A few reasons pop into my mind. One, public employees aren't employees of state legislators (except for those directly employed by the legislative body). It's like state legislators trying to get state cops not to write tickets against their relatives -- improper influence. Two, such government use of the legislative power to intimidate speech is unconstitutional and, therefore violative of their oath to uphold the Constitution. Three, tenured professors have contracts that guarantee academic freedom. To the extent that this is aimed at intimidating professors and the institutions that employ them, it is an interference with those contracts and a tort. Four, I think it is immoral for state legislators to take public money while stupid ... but, hey, that's just me.

Veronica Abbass said...

Anonymous said...

"Why is it ethical for professors to censor writers and editor as employees but not unethical for state legislators to censor professors as employees?"

Anonymous, please rephrase your question.

Joseph Knight said...

I live in Oklahoma, and was hoping to see Dawkins, but missed it. The people in OK are extremely irrational. Even the Democrats, the self-professed "left-of-centers" are highly intolerant of opposing points of view. It's just a really socially backward, troglydytic state.

Heraclides said...

If they're trying to censor/intimate/"punish" someone for pushing their point of view in a public address, or inviting speakers who do, why don't people simply file a long list of talks by creationist speakers and ask the legislators to treat them with an equal hand.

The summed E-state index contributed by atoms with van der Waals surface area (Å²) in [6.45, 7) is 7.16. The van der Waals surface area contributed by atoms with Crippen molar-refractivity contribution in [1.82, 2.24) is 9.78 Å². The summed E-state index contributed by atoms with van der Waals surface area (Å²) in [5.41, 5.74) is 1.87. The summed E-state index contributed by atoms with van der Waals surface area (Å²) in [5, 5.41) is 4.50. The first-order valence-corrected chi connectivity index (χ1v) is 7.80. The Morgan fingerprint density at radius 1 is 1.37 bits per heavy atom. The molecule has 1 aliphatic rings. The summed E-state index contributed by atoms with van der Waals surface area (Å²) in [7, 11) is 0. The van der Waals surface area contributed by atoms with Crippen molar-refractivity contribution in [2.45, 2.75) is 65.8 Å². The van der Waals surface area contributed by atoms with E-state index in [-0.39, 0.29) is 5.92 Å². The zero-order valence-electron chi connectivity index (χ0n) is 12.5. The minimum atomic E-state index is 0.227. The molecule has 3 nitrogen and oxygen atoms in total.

Either way, they lose. If they refuse to, then have revealed an intentional bias which exposes them to trouble. If they do, they'll have a lot of fun dealing with protests from "their side".

Jud said...

Can't we stretch the definition a bit? Lawyers do that all the time.

Unlike professors during academic arguments.... ;-p

Anonymous said...

Professors should not be subject to censorship and suppression, nor should they engage in censorship and suppression.

Academic freedom is a special license or parliamentary privilege. It serves a good purpose and should be defended and strengthened. One way of strengthening it is to abolish censorship and suppression at every administrative level. It would take some courage, I'm sure. No one likes critical scrutiny and informed comment. (Everyone believes in freedom of the press until they get a call from a reporter.) But if we believe that freedom is essential to education, social health and development, we should abolish censorship and suppression at every level, including the local, institutional one.

Anonymous said...

For example, here are the most recent press releases and information from the HarvardNewsOffice. These items possess all the hallmarks of free inquiry and expression. They are revelatory, probing and critically intelligent. Clearly, freedom reigns....